Report on Boston University's
National Emergent Infectious Diseases Laboratory (NEIDL)

May 6,2012

Roy Lisker

In April of 2004, an article was published in Ferment. Entitled "The Gilded Age of Biodefense", it described the astronomical increase in funding for "biodefense" research laboratories over the previous year. The Gilded Age of Biodefense.

The final section of this Ferment article is entitled "The Case of the Boston University Medical Center". In September of 2004 it was announced that Boston University would receive a grant of $128,000,000, to build a 7-story biodefense research lab the NEIDL, in downtown Roxbury adjacent to the campus of its Medical Center (BUMC). This laboratory would be designed for biodefense research at all safety levels, BSL1 to BSL4. The latter, BSL4 research, concentrates on the most horrible diseases known to mankind, Ebola, Hanta Virus, Marburg Disease, and others. Even anthrax only deserves a BSL-3 rating.

The Ferment article describes how local political, medical and scientific organizations were able to mount a campaign to prohibit BSL3 and BSL4 research in this facility. One is heartened to learn that, as of this date, this campaign has been successful. Although the construction of the NEIDL headquarters was completed in 2008, 3 court orders have delayed BSL-3 and BSL-4 research in its laboratories. Currently only low level research on tuberculosis is being conducted there.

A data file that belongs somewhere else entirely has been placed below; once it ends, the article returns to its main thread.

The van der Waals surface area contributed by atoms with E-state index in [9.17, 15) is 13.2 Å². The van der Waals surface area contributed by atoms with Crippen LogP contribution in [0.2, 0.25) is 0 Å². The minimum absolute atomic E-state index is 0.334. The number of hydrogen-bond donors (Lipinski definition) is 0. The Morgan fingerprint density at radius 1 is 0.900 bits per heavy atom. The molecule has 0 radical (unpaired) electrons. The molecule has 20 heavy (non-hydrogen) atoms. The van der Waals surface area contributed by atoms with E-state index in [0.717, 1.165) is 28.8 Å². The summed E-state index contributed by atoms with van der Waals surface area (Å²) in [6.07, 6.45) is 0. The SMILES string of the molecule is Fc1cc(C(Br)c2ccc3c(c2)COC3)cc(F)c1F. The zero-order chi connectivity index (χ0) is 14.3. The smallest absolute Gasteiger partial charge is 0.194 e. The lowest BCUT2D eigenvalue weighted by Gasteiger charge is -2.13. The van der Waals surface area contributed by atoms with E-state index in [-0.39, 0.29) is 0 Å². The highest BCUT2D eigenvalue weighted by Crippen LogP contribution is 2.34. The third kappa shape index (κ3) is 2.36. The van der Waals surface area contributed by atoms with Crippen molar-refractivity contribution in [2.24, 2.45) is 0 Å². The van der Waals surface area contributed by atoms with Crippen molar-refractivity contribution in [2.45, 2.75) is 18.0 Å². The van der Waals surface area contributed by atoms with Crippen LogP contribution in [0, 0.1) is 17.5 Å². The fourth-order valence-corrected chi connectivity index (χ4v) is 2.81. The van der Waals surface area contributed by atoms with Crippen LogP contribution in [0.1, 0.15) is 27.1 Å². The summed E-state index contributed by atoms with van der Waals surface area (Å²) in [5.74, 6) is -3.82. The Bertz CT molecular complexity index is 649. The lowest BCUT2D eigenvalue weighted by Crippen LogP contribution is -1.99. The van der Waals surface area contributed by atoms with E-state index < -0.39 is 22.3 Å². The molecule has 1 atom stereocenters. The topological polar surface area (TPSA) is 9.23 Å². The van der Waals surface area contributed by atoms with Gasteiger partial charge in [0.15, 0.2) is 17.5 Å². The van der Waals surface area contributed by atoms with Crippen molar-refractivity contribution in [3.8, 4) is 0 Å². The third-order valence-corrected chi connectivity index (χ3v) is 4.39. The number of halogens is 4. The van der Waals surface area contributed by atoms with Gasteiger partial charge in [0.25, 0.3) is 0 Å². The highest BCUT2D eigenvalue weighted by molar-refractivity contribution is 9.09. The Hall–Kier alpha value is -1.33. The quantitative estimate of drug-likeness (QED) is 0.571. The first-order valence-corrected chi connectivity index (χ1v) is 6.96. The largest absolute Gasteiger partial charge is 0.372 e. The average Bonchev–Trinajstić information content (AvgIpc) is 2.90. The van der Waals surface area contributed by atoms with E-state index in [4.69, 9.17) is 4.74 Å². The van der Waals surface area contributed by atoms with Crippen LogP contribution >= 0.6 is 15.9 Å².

Adapting to the many protests, complaints and legal actions against the siteing of the NEIDL, the NIH has produced 5 revisions of its mammoth "Risk Assessment" (RA) report on the NEIDL. In 2008 the National Academy of Sciences announced that it could not endorse the then latest version of the Risk Assessment report, citing numerous procedural errors and failure to follow up on various ways in which the public might be put at risk by the presence of the plant.

A "draft version" of the latest Risk Assessment was published in February, 2012. Then Boston University and the NIH announced that a public hearing would be held on April 19, 2012, 6:30 PM at Roxbury Community College. It was open to the public for commentary and debate. To read an account of this meeting, go to: Global Defense

The NIH offered to send, free of charge and upon request, the full 1,756 page Draft Risk Assessment Report on the BU NEIDL,. Although the hearing in Roxbury was scheduled for April 19th, the NIH would receive comments until May 1.

Clearly the very size of the RA was designed to inhibit criticism. That this was clearly a political strategy became apparent at the Roxbury Community College hearing. There it was announced that no comments would be acknowledged that dealt only with the 23-page summary that comes as a supplement to the two enormous looseleaf folders of the RA.

I contacted the NIH in mid-March and received the full RA report within a week. Apart from the many hundreds of pages of technical appendices, the substance of the RA could be condensed to a few hundred pages. A selection of key chapters and appendices was carefully studied. My commentary on them was sent to the NIH in 5 installments; at the same time copies were sent to several politicians and political groups in the Boston area opposed to the operation of the plant.

.docx and .pdf version of this 40-page commentary have been put on Ferment Magazine. It can be read at:

Critique of the NEIDL RA(docx);or (pdf).

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